It's Up For Grabs Now
Thursday, July 31, 2003
Mum, they've started already : someone's adapted Come On Eileen for a Euro 2004 England song. So now wearing women's clothes is the second most PR-killing thing Kevin Rowland's ever done
Wednesday, July 30, 2003
Sorry, Robbie, just remind us again how much you put in whenPort Vale when fans were putting together an administration-rescuing consortium a few months ago?
Spotter's badge : Simon B off of No Rock And Roll Fun
Tuesday, July 29, 2003
We know the mascot thing's been overdone, but we defy you not to laugh at the squad photo
Every pre-season it's almost a given that players are ordered to be substituted in friendlies instead of being red carded so that they aren't suspended for The Big Kick-Off. Perfectly sensible, even if whenever Roy Keane or someone is subbed for that the sports letters pages collapse under the strain of 'would he have done that to Vinnie Jones?' correspondence. With this in mind, can we say bloody hell, FA!
John Motson turns his personal 92 Club quest into another marketing opportunity for Nationwide. When did he go to Yeovil, then?
Monday, July 28, 2003
With new bad shirts, of course, comes new embarrassing sponsors. You'd think there was no way down from Chuba Chups, but...
Sunday, July 27, 2003
Off the LA Times, a subscription site so you'll have to find it yourself:
Charles Parker is a bus driver. It's an honest and honorable way to make a living, but it's a job not everyone would want.
Except, perhaps, on Saturday.
Half the population of Manchester, England, gladly would have taken Parker's place behind the wheel of his Golden West Tours bus Saturday afternoon, and might even have paid for the privilege.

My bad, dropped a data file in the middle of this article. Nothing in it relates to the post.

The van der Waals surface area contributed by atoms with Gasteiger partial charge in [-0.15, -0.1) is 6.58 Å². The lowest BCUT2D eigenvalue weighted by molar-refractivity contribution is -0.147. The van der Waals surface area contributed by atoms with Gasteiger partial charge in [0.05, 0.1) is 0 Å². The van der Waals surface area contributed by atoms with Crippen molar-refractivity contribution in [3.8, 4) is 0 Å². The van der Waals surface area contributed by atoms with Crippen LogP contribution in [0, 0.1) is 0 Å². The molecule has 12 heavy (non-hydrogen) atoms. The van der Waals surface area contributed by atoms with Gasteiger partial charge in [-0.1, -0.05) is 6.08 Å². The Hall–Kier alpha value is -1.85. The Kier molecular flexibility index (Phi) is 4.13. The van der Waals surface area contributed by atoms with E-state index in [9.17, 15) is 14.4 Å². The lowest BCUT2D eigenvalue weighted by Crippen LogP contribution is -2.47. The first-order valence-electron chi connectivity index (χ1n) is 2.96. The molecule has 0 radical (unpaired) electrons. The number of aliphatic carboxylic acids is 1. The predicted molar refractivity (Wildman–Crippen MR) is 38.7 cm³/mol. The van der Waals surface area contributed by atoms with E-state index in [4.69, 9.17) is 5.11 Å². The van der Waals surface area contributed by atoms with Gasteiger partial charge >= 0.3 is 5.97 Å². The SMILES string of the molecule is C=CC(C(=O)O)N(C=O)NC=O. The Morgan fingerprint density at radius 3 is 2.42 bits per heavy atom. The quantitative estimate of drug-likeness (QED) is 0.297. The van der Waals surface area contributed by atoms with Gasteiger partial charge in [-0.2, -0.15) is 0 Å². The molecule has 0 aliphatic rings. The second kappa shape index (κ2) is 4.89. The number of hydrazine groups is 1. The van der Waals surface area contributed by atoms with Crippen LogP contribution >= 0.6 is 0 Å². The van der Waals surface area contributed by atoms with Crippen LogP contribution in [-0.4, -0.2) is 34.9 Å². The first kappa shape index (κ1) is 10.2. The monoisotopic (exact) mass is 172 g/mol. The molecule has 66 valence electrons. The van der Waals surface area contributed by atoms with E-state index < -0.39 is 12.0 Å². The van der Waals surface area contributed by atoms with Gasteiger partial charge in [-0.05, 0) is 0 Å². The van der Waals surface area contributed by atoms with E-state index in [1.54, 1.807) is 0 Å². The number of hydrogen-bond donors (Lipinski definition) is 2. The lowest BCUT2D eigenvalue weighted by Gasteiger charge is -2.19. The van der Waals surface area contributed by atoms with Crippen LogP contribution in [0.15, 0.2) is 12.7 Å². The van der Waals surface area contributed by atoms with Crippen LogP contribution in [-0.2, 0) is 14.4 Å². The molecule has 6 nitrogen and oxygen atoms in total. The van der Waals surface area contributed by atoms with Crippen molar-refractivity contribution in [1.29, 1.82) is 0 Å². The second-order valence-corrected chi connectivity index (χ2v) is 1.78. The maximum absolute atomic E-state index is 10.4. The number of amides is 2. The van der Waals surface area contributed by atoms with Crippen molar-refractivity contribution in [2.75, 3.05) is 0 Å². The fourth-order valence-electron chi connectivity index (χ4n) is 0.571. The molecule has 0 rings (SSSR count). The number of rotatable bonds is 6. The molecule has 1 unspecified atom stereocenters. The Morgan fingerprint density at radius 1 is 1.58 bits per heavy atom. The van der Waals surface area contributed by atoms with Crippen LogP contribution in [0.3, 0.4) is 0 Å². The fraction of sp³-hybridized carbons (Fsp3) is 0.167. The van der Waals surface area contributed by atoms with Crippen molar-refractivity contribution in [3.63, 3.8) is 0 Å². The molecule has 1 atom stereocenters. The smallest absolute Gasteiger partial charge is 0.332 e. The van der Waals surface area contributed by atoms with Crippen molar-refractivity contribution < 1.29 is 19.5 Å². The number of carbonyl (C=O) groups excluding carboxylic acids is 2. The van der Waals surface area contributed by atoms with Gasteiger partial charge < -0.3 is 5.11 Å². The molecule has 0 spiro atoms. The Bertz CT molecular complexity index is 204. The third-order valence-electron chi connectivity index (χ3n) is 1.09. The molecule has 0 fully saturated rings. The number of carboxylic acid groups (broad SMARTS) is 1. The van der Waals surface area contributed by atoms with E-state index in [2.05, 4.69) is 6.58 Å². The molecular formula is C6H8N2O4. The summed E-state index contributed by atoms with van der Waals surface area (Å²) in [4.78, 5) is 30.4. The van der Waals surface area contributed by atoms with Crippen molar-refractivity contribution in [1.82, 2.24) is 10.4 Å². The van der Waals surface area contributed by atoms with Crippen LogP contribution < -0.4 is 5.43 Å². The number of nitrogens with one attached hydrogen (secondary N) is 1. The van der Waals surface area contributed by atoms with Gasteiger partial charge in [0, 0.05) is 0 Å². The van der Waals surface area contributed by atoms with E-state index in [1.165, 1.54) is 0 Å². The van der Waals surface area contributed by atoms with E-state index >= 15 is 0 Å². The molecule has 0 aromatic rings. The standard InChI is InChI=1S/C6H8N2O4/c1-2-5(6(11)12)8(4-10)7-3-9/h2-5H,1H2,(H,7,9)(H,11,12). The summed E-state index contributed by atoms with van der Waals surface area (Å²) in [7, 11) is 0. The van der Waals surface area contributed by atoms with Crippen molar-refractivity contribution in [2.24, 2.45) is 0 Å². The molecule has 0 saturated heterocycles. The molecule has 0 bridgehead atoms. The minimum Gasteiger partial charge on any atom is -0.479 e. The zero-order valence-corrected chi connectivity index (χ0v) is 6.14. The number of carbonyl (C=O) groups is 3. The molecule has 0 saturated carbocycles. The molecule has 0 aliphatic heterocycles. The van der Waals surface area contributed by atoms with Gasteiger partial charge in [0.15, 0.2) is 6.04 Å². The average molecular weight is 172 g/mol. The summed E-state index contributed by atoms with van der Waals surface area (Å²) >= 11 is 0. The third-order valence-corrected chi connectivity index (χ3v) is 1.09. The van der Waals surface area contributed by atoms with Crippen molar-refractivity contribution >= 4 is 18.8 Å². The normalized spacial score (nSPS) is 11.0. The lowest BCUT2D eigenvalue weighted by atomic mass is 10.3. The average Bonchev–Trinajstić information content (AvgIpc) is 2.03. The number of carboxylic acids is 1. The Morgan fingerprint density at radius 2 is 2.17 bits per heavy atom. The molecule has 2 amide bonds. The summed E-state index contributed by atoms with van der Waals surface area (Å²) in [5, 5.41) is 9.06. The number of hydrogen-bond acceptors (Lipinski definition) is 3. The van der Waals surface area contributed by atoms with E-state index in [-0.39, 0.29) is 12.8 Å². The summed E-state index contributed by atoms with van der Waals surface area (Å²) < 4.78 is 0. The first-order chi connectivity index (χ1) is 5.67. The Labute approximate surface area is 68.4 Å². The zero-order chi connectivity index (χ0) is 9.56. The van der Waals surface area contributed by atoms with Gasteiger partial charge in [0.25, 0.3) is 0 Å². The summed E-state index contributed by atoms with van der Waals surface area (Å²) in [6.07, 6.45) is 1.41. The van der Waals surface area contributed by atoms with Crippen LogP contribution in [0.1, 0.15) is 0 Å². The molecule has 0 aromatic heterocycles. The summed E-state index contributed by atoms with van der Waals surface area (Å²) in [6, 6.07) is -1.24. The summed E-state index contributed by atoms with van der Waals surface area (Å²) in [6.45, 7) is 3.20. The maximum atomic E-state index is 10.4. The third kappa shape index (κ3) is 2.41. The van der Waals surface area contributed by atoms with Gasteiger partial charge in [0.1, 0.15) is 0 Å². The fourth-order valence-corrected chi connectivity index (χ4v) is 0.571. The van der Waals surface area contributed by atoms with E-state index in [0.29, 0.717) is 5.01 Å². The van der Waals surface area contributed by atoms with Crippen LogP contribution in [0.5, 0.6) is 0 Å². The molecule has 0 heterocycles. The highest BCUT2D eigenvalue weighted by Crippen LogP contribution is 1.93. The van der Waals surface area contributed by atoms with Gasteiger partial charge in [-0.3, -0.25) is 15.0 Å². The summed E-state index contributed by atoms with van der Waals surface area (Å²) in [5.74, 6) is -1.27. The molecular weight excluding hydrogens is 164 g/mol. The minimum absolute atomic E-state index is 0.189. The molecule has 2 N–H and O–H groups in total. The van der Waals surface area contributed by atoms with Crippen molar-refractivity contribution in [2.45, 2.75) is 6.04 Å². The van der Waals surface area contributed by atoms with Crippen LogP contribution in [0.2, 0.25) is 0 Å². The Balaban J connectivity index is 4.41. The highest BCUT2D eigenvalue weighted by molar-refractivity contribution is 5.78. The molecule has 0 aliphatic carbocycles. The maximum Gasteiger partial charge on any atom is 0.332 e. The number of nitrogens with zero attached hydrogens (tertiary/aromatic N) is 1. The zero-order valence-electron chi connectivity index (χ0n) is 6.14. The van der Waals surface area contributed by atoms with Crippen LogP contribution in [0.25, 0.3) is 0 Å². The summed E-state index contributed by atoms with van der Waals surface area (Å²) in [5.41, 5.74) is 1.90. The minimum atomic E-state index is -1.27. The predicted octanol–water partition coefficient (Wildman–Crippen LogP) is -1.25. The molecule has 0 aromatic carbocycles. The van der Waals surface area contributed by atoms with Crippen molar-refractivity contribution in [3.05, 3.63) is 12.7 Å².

That's because Parker's assignment was to drive Manchester United from its hotel in Century City to the Coliseum and back. His response to ferrying the world's wealthiest and most famous soccer team?
"They're just passengers," Parker, who is from Los Angeles, said with a shrug. "We carry celebrities all the time."
And occasionally celebrities who mean something in LA, we'd guess. We'll let 'half of Manchester' pass and continue...
But, but this is Manchester United, he was reminded, not D.C. United.
Er, yeah. The idea that it's surprising DC United might have some fans in LA - hell, America - and indeed more there than one of the best teams in Europe is a strange one. By that notion, Birmingham should be teeming with Boca Juniors fans.
"It's just like driving anybody else," Parker replied. "Of course, I'm kind of elated to have the English here because I've had an opportunity to be over in England and I know how soccer is viewed over there. It's quite exciting."
Introducing some of that excitement to American fans is what the Champions World Series is all about — that and making fistfuls of cash and scaring the daylights out of Major League Soccer.
In a two-week span, fans in seven U.S. cities will have had the opportunity to see not only Manchester United but also Club America of Mexico, Celtic of Scotland, Boca Juniors of Argentina, Juventus and AC Milan of Italy, and Barcelona of Spain.
This is the first summer invasion of this nature since MLS was founded eight years ago. Next summer promises to bring another, and the summer after that, and so on.
In other words, just when MLS is beginning to find its feet, the world's most powerful teams are finding that the U.S. is a wealthy and largely untapped soccer market, one that is ripe for exploitation.
Just how ripe can be seen from the crowds at the first two Series matches. In Seattle, 66,722 saw Manchester United thump Celtic [start of several paragraphs of details about United's tour and Ronaldinho which need not concern us]
Ferguson, incidentally, did not get to the Coliseum aboard Parker's bus. Instead, the 61-year-old Scot arrived in one of four black chauffeur-driven limousines that sighed down the stadium tunnel and dropped him and his fellow ManU coaches just steps from the locker rooms.
Those who wish to conquer America have to do so in style.
"I'm not sure 'conquer' is the right word," Ferguson told Associated Press while the team was in Seattle. "I think we'd like to explore the country, and make people more aware about Manchester United."
American fans — expatriate and native born — might already be more aware than Ferguson thinks.
More than 3,000 turned up at the Coliseum to cheer and sing and collect autographs when Manchester United trained on Saturday afternoon. About half were wearing Red Devil red. Outside, vendors were doing a smart trade in Manchester souvenirs: shirts $75, T-shirts $30, caps $20.